How does Alfred North Whitehead's critique in "Science and the Modern World" converge with Jamesian Radical Empiricism?
I'm sure there's a lot to say about the relationship between Whitehead's "Science and the Modern World" and its relationship with Radical Empiricism. Here's what occurs to me—I hope it works as a place to start!
Whitehead was preoccupied with the worry that contemporary science with its materialistic emphases was moving in the wrong direction; his peers tended to believe that "only such things as could be localized at a mathematically simple 'point' of space and time were genuinely real" (IEP). Thus "relations and connections" were disregarded in favor of the "real" and physically locatable. Whitehead believed this to be a grave mistake—fields of relations should be prioritized even above the physical, as he believed they were in nature. The resulting fallacy led physicists to regard the abstract as concrete.
William James's conception of Radical Empiricism seems (to me) to support Whitehead's concerns and combat them by postulating (among other things) that both experience and relations between experiences are valid parts of scientific explanations. Scientific explanations should not confine themselves to the physical level (mere "whirling particles") but should also consider the bigger picture: the connections that explain and give meaning. Relations between things are what provides those things with meaning.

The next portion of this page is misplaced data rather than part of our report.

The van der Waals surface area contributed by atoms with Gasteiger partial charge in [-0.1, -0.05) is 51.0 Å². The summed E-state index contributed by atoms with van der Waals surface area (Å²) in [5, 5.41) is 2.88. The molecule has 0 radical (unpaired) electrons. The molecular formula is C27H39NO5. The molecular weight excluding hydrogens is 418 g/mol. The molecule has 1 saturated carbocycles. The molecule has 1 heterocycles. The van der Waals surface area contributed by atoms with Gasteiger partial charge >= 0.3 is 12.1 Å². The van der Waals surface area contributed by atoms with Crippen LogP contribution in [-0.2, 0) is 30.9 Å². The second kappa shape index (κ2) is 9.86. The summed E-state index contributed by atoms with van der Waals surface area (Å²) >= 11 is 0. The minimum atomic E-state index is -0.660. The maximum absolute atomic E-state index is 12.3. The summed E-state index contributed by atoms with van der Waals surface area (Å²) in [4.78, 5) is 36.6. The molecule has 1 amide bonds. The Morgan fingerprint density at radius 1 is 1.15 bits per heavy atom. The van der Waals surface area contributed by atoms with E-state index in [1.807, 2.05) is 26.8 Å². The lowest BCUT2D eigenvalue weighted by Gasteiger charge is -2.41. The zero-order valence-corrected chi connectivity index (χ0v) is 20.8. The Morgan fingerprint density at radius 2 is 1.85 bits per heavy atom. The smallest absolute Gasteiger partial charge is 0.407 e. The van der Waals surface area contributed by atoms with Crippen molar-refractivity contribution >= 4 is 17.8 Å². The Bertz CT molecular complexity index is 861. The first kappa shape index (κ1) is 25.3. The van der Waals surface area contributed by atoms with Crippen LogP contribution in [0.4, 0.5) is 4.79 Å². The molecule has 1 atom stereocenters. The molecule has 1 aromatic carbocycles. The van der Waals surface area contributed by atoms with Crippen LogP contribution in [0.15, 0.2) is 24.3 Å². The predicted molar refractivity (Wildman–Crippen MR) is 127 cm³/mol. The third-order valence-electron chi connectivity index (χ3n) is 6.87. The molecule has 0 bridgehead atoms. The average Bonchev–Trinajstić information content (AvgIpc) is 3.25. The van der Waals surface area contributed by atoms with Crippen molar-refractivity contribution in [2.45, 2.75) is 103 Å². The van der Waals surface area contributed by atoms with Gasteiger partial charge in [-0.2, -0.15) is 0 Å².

I think the "convergence" you mention has to do with how both men characterize reality. What follows is an extremely crude summary:
James came up with the idea of "radical empiricism" to correct what he saw as a wrongheaded trend in science to privilege measurable phenomena; contrary to Lockean empiricism, James argued that reality is more than simply "sense data" and that the causal relations between these "actual occasions," which are not sensory but rather interpretive, are just as important in understanding reality.
Whitehead seemingly picks up on this idea in Chapter 10 of "Science and the Modern World" when he discusses the "diversification of nature," his term for the way the human mind perceives nature by breaking it into separate actualities (or, to use James's term, "drops of experience"). Whitehead's epistemology is based, not simply on each individual event, but on the totality of possible relationships that can be established between these events. In this way, Whitehead follows James in recognizing the "connections" or causalities humans find between events to be as vital to understanding reality as the events themselves.